Okay boys and girls, get out your delegate scorecards. That’s what political operatives from the various campaign camps are doing in preparation for their respective state party conventions in a few weeks. On Monday Democratic guber candidate Ned Lamont will officially add a bunch of delegates to his list when Dem Party Chair Mario Testa and Mayor Bill Finch are scheduled to endorse him on the steps of Harding High School at noon.
Bridgeport has 77 Dem delegates to the state convention, second only to New Haven. Harding is a nice symbolic gesture for an endorsement. Oh, brother there goes Lennie again with another rant about Harding. I can’t rant about Harding enough. It’s a hellhole for kids and teachers. Ned rarely misses an opportunity to proclaim his concern for the kids he met as a volunteer teacher. I just hope Ned shows a lot more commitment (how about an outright pledge) that if he’s governor there will be, and I promise, a new Harding High School–than he did telling district leaders a casino is not a priority, but hey I’ll listen to you about it, sort of.
Look, don’t open the door unless you’re prepared to walk through it. Don’t use the school or the kids as props unless you’re prepared to take a sledgehammer to a shit-hole of a building and construct a new one. Let’s hope Ned is serious about doing something for the city. He’s going to need Bridgeport big time because he’s got a battle on his hands for both the primary and general election, if he makes it there.
Ned will take a handsome polling lead into the convention against his chief rival former Stamford Mayor Dannel Malloy. Ned’s spending a fortune of his own money right now while Malloy waits for his first cash infusion, roughly $1.2 million, in public financing that he’s expected to receive shortly after the convention. From there it’s a fast blast of spending by both sides on the way to the August primary. Malloy could receive upwards of another $2 million depending on how much Ned spends. Malloy will have enough moolah to eventually cut into Ned’s polling lead and compete.
Why is the Bridgeport delegation supporting Ned? For a variety of reasons but it starts with Mario’s distaste for anything Stamford. He blames Stamford pols for blowing up a casino for the city. Talk about a long memory. But it’s more than that. As several local pols have told me and I’m paraphrasing … Lennie, we think Malloy will get the endorsement. Lennie, we think Lamont’s money will be enough to win the primary. Lennie, we think helping Ned win the primary gives us more leverage to get stuff done for the city (and a few jobs for our peeps).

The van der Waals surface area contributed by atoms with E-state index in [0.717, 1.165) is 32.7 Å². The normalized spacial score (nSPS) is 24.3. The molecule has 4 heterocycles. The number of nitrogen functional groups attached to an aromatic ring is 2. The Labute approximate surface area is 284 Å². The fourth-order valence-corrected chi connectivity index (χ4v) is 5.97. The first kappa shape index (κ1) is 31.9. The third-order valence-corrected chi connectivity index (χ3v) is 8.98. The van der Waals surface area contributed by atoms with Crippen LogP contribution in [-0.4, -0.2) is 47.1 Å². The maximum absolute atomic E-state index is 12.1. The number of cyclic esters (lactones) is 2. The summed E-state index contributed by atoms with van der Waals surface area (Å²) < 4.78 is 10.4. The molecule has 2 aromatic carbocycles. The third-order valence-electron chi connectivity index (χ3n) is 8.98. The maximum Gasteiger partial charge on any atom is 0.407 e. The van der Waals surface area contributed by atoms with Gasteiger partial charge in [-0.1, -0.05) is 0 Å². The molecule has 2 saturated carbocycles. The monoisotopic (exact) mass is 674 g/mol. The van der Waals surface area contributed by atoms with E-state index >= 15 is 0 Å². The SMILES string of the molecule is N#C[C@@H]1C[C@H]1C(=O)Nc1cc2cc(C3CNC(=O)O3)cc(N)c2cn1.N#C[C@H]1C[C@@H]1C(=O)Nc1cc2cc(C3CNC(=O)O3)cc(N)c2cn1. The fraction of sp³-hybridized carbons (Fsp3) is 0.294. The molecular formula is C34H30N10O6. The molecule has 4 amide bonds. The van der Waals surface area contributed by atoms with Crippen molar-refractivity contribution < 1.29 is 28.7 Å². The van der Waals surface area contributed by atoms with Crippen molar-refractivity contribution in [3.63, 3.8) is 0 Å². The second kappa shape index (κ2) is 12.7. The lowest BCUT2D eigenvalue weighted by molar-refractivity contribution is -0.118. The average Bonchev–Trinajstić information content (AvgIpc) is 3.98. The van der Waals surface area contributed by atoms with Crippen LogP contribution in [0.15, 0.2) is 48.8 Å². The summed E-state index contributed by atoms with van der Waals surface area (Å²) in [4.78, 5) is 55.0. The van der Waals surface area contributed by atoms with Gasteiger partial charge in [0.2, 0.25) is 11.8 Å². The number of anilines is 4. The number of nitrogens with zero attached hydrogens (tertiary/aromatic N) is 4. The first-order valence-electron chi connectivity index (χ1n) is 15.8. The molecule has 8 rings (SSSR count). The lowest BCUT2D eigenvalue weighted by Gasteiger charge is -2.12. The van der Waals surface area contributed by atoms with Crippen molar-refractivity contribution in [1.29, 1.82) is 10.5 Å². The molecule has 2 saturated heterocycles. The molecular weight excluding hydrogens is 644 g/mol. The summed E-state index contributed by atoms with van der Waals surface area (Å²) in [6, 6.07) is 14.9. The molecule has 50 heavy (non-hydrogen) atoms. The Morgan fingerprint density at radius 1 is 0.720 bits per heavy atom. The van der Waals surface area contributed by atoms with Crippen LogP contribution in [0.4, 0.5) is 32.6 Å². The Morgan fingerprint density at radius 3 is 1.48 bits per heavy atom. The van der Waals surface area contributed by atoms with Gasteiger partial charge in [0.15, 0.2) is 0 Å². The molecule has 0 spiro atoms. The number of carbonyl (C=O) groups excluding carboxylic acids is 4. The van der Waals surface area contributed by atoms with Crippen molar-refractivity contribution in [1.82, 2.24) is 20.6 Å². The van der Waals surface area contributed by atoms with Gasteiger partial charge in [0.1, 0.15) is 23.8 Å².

Sure, if Ned wins the general election. I was excited about Ned in 2006 because he had the guts to take on Joe Lieberman who somewhere along the way attached his mouth to the exhaust of Dick Cheney’s quail-hunting truck. Against Lieberman it was all about the war. I voted for Ned in the primary. Voted for him in the general election with glee. My parents voted for Ned. My wife (wasn’t an easy sell) voted for him. I called my friends to vote for Ned. (Okay, all two of them.) Ned got his ass kicked in the general election because he didn’t know how to appeal to independent voters. Once again that will be his challenge should he get there.
Ned has a general election message problem. His message is the same as leading GOP guber candidate Tom Foley. It’s the same: I’m a business man, I know how to create jobs, vote for me. Nice and simple, right? Republicans are almost always better at making that message stick with independents who sway general elections in Connecticut.
Take Ned’s money away from Ned and what do you have? That’s why Malloy will make a race of this primary whether he receives the party convention endorsement or not. His message will appeal enough to serial primary voters to compete and he offers a contrast to the Republican: I’m not a Greenwich millionaire, I’m someone like you who embraced public service, managed a city, balanced budgets, cut taxes, reduced crime.
Malloy already has a message that appeals in a general election, and if he gets through the primary he’ll have enough in public financing to compete. Ned has to figure out a stronger general election message, otherwise what’s the point of the primary.